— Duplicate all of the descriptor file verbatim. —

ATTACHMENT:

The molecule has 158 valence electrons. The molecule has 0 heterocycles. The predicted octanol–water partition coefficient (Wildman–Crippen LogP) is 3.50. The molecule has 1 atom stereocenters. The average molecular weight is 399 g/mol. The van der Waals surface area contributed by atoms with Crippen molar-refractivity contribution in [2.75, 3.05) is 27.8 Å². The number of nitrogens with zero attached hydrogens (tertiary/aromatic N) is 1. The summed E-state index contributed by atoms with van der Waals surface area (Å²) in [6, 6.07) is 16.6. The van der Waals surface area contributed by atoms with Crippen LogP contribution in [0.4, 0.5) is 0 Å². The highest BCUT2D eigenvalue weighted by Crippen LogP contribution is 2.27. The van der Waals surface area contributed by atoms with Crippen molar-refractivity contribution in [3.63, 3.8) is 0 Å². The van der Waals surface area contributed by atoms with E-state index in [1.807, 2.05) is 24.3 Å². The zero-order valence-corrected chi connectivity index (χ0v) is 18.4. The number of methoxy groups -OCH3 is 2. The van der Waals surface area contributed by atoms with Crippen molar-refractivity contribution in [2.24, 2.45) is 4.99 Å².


The molecule has 158 valence electrons. The molecule has 0 heterocycles. The predicted octanol–water partition coefficient (Wildman–Crippen LogP) is 3.50. The molecule has 1 atom stereocenters. The average molecular weight is 399 g/mol. The van der Waals surface area contributed by atoms with Crippen molar-refractivity contribution in [2.75, 3.05) is 27.8 Å². The number of nitrogens with zero attached hydrogens (tertiary/aromatic N) is 1. The summed E-state index contributed by atoms with van der Waals surface area (Å²) in [6, 6.07) is 16.6. The van der Waals surface area contributed by atoms with Crippen LogP contribution in [0.4, 0.5) is 0 Å². The highest BCUT2D eigenvalue weighted by Crippen LogP contribution is 2.27. The van der Waals surface area contributed by atoms with Crippen molar-refractivity contribution in [3.63, 3.8) is 0 Å². The van der Waals surface area contributed by atoms with E-state index in [1.807, 2.05) is 24.3 Å². The zero-order valence-corrected chi connectivity index (χ0v) is 18.4. The number of methoxy groups -OCH3 is 2. The van der Waals surface area contributed by atoms with Crippen molar-refractivity contribution in [2.24, 2.45) is 4.99 Å².